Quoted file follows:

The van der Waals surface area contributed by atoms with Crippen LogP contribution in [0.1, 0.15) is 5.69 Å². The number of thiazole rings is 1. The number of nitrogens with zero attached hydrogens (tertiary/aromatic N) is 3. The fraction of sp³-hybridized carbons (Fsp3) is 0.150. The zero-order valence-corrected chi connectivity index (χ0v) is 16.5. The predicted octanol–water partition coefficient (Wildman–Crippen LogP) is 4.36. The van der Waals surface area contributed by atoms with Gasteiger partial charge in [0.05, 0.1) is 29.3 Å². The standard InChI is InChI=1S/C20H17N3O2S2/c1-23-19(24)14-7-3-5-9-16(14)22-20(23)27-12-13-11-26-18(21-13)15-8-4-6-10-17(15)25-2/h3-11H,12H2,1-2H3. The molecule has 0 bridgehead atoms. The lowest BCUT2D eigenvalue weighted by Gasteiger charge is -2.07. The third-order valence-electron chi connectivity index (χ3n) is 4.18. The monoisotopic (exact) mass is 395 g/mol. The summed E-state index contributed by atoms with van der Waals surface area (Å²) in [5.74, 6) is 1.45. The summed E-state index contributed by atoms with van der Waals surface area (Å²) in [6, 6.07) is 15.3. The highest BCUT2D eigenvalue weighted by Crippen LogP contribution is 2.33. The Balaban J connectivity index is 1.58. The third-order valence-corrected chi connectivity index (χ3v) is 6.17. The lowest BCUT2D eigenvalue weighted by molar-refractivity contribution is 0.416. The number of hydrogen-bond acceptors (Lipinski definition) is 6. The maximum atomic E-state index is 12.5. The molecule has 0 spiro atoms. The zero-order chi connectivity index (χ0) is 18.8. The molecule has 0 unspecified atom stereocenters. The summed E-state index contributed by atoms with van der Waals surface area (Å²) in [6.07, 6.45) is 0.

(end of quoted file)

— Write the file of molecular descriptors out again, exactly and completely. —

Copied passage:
The van der Waals surface area contributed by atoms with Crippen LogP contribution in [0.1, 0.15) is 5.69 Å². The number of thiazole rings is 1. The number of nitrogens with zero attached hydrogens (tertiary/aromatic N) is 3. The fraction of sp³-hybridized carbons (Fsp3) is 0.150. The zero-order valence-corrected chi connectivity index (χ0v) is 16.5. The predicted octanol–water partition coefficient (Wildman–Crippen LogP) is 4.36. The van der Waals surface area contributed by atoms with Gasteiger partial charge in [0.05, 0.1) is 29.3 Å². The standard InChI is InChI=1S/C20H17N3O2S2/c1-23-19(24)14-7-3-5-9-16(14)22-20(23)27-12-13-11-26-18(21-13)15-8-4-6-10-17(15)25-2/h3-11H,12H2,1-2H3. The molecule has 0 bridgehead atoms. The lowest BCUT2D eigenvalue weighted by Gasteiger charge is -2.07. The third-order valence-electron chi connectivity index (χ3n) is 4.18. The monoisotopic (exact) mass is 395 g/mol. The summed E-state index contributed by atoms with van der Waals surface area (Å²) in [5.74, 6) is 1.45. The summed E-state index contributed by atoms with van der Waals surface area (Å²) in [6, 6.07) is 15.3. The highest BCUT2D eigenvalue weighted by Crippen LogP contribution is 2.33. The Balaban J connectivity index is 1.58. The third-order valence-corrected chi connectivity index (χ3v) is 6.17. The lowest BCUT2D eigenvalue weighted by molar-refractivity contribution is 0.416. The number of hydrogen-bond acceptors (Lipinski definition) is 6. The maximum atomic E-state index is 12.5. The molecule has 0 spiro atoms. The zero-order chi connectivity index (χ0) is 18.8. The molecule has 0 unspecified atom stereocenters. The summed E-state index contributed by atoms with van der Waals surface area (Å²) in [6.07, 6.45) is 0.